“Cary Academy owes Marti a debt of gratitude,” agrees Head of School Mike Ehrhardt. “With dedication and vision, she has helped build a remarkable foundation for our Middle School—one that sets us apart and on which we can build for the next 25 years.”
The future ahead
Now, as Jenkins looks toward retirement—a decision influenced by pandemic-inspired reflection—she’s excited to spend more time with her family, with her husband and stalwart support of over forty years, David, and her two daughters, CA alums Quinn ’12 and Anna ’15, and a grandchild on the way.
After dedicating so much time and energy to CA, she’s looking forward to crossing some long-postponed items off her bucket list. Ever the lifelong learner, she’s working towards getting a master gardeners certification—“It’s all about the chemistry,” she explains—and anticipating a long-awaited return to travel, including a tour of the United States by motorcycle and the intracoastal waterways of North Carolina by boat.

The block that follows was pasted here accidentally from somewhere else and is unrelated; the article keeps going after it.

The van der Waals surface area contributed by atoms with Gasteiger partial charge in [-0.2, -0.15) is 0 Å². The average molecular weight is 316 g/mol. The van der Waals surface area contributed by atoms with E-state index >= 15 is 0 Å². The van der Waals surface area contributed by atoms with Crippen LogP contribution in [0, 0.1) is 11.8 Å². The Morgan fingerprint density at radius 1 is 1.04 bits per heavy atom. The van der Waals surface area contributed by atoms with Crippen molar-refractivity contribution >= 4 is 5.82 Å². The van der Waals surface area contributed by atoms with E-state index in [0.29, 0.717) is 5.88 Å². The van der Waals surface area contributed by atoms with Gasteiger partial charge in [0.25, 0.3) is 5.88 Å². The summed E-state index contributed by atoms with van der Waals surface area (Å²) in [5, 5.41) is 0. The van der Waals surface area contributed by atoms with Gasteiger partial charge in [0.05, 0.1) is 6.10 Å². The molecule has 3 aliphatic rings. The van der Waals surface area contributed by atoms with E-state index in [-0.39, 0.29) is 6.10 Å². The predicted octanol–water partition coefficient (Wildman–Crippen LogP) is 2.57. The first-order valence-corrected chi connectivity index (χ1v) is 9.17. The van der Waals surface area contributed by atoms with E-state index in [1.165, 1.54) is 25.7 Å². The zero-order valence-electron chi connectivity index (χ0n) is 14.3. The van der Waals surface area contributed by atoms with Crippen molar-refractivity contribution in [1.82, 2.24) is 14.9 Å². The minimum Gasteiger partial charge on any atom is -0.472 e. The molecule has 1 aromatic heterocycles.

The moment is admittedly bittersweet. Undoubtedly, she will miss her colleagues, in particular, her office staff and those faculty with whom she has worked side-by-side so closely all these years.
“That first year, we cut a piece out of the foundation of the Middle School building, and some of us have those bricks hanging on our walls,” Jenkins reflects. The people that have those bricks, and all the others that helped build the foundations of this program, a program that is so wonderful because of their efforts—I will miss them.”
And, of course, she’s gets a little misty thinking about precious moments with students—those that are so quintessentially Middle School: the din of excited voices in the hallway, a random saxophone solo that trickles into her windows from a student waiting for pickup, and all the impactful one-on-one conversations she’s had over the years from which she has learned so much.
“There is so much wisdom in our students’ voices, so many important insights they have to share,” says Jenkins. “If we really listen to what they are saying, really give their voices the consideration and weight they deserve, we can learn and do amazing things—not only for them, but for us as educators, and as an institution.”
Rest assured, retirement does not mean Jenkins won’t be watching eagerly to see what comes next, to see exactly what CA is learning and we will respond as a community. With unwavering faith in the mission and the school she pioneered, she smiles: “I have no doubt that it is going to be amazing.